Providing value to customers. Vendors can achieve this by offering a product or product-line that attracts potential customers at a competitive price, as in non-electronic commerce.
Providing service and conduct. Offering a responsive, user-friendly purchasing experience, just like a flesh-and-blood retailer, may go some way to achieving these goals.
Providing an attractive website. The tasteful use of colour, graphics, animation, photographs, fonts, and white-space percentage may aid success in this respect.
Providing an incentive for customers to buy and to return. Sales promotions to this end can involve coupons, special offers, and discounts. Cross-linked websites and advertising affiliate programs can also help.
Providing personal attention. Personalized web sites, purchase suggestions, and personalized special offers may go some of the way to substituting for the face-to-face human interaction found at a traditional point of sale.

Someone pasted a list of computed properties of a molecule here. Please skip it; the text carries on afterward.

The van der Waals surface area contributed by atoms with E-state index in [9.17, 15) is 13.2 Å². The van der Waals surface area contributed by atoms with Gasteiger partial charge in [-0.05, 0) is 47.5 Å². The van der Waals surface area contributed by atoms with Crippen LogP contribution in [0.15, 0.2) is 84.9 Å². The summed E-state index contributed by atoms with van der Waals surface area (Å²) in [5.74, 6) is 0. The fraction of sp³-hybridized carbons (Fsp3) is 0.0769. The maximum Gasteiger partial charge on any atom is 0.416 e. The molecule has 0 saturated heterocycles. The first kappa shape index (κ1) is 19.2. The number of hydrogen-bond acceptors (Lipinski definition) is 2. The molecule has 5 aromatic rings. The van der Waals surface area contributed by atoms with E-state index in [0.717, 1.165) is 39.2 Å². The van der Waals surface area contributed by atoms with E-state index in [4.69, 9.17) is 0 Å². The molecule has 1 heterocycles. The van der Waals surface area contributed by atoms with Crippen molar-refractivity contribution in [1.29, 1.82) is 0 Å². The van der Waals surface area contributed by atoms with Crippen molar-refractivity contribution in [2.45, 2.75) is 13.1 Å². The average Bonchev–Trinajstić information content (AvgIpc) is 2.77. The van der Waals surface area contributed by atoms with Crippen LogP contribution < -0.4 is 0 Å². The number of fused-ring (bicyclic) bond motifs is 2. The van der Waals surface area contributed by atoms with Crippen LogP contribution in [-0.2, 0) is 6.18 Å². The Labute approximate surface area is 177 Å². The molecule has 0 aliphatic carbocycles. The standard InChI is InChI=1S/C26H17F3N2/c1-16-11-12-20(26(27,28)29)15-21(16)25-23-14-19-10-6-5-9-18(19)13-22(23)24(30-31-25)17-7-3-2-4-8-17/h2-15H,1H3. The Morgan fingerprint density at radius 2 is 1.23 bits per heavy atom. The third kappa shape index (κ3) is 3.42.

Streamlining business processes, possibly through re-engineering and information technologies.
Providing a sense of community. Chat rooms, discussion boards, soliciting customer input, loyalty schemes and affinity programs can help in this respect.
Providing reliability and security. Parallel servers, hardware redundancy, fail-safe technology, information encryption, and firewalls can enhance this requirement.
Providing a 360-degree view of the customer relationship, defined as ensuring that all employees, suppliers, and partners have a complete view, and the same view, of the customer. However, customers may not appreciate the big brother experience.